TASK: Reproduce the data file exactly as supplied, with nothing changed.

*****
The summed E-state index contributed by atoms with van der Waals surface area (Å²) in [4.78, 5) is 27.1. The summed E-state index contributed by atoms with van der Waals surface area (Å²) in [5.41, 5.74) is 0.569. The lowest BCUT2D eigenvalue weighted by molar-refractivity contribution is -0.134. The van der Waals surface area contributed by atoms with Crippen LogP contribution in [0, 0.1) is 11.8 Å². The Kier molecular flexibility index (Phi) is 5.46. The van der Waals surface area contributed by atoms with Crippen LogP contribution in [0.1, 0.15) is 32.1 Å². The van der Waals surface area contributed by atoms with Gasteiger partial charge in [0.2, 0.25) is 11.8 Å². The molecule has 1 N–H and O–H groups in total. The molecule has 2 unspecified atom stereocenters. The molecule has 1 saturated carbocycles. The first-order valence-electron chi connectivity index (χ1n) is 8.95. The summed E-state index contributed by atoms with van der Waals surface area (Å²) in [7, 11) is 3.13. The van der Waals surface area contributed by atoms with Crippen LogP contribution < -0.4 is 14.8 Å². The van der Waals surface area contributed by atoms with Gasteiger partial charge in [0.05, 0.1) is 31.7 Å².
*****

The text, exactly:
The summed E-state index contributed by atoms with van der Waals surface area (Å²) in [4.78, 5) is 27.1. The summed E-state index contributed by atoms with van der Waals surface area (Å²) in [5.41, 5.74) is 0.569. The lowest BCUT2D eigenvalue weighted by molar-refractivity contribution is -0.134. The van der Waals surface area contributed by atoms with Crippen LogP contribution in [0, 0.1) is 11.8 Å². The Kier molecular flexibility index (Phi) is 5.46. The van der Waals surface area contributed by atoms with Crippen LogP contribution in [0.1, 0.15) is 32.1 Å². The van der Waals surface area contributed by atoms with Gasteiger partial charge in [0.2, 0.25) is 11.8 Å². The molecule has 1 N–H and O–H groups in total. The molecule has 2 unspecified atom stereocenters. The molecule has 1 saturated carbocycles. The first-order valence-electron chi connectivity index (χ1n) is 8.95. The summed E-state index contributed by atoms with van der Waals surface area (Å²) in [7, 11) is 3.13. The van der Waals surface area contributed by atoms with Crippen LogP contribution < -0.4 is 14.8 Å². The van der Waals surface area contributed by atoms with Gasteiger partial charge in [0.05, 0.1) is 31.7 Å².